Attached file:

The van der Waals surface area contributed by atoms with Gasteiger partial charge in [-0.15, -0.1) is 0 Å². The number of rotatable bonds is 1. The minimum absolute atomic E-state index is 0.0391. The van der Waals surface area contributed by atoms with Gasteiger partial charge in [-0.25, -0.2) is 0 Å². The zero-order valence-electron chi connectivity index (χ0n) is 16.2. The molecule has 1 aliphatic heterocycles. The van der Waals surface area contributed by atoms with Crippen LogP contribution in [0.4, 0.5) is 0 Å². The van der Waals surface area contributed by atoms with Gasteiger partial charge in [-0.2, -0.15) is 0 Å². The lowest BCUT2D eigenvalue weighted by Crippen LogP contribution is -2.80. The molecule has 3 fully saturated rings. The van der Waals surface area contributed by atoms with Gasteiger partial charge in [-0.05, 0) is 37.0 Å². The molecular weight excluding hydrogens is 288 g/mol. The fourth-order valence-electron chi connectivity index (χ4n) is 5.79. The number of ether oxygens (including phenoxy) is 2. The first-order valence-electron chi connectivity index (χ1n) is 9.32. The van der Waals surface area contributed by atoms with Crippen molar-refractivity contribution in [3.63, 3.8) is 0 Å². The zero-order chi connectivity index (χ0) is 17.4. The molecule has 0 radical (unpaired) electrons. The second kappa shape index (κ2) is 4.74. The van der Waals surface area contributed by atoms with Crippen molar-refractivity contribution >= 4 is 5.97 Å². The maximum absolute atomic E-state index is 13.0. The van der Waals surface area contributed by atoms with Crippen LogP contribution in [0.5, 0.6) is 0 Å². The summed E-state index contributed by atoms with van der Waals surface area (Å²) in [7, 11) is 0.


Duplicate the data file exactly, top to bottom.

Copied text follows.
The van der Waals surface area contributed by atoms with Gasteiger partial charge in [-0.15, -0.1) is 0 Å². The number of rotatable bonds is 1. The minimum absolute atomic E-state index is 0.0391. The van der Waals surface area contributed by atoms with Gasteiger partial charge in [-0.25, -0.2) is 0 Å². The zero-order valence-electron chi connectivity index (χ0n) is 16.2. The molecule has 1 aliphatic heterocycles. The van der Waals surface area contributed by atoms with Crippen LogP contribution in [0.4, 0.5) is 0 Å². The van der Waals surface area contributed by atoms with Gasteiger partial charge in [-0.2, -0.15) is 0 Å². The lowest BCUT2D eigenvalue weighted by Crippen LogP contribution is -2.80. The molecule has 3 fully saturated rings. The van der Waals surface area contributed by atoms with Gasteiger partial charge in [-0.05, 0) is 37.0 Å². The molecular weight excluding hydrogens is 288 g/mol. The fourth-order valence-electron chi connectivity index (χ4n) is 5.79. The number of ether oxygens (including phenoxy) is 2. The first-order valence-electron chi connectivity index (χ1n) is 9.32. The van der Waals surface area contributed by atoms with Crippen molar-refractivity contribution in [3.63, 3.8) is 0 Å². The zero-order chi connectivity index (χ0) is 17.4. The molecule has 0 radical (unpaired) electrons. The second kappa shape index (κ2) is 4.74. The van der Waals surface area contributed by atoms with Crippen molar-refractivity contribution >= 4 is 5.97 Å². The maximum absolute atomic E-state index is 13.0. The van der Waals surface area contributed by atoms with Crippen LogP contribution in [0.5, 0.6) is 0 Å². The summed E-state index contributed by atoms with van der Waals surface area (Å²) in [7, 11) is 0.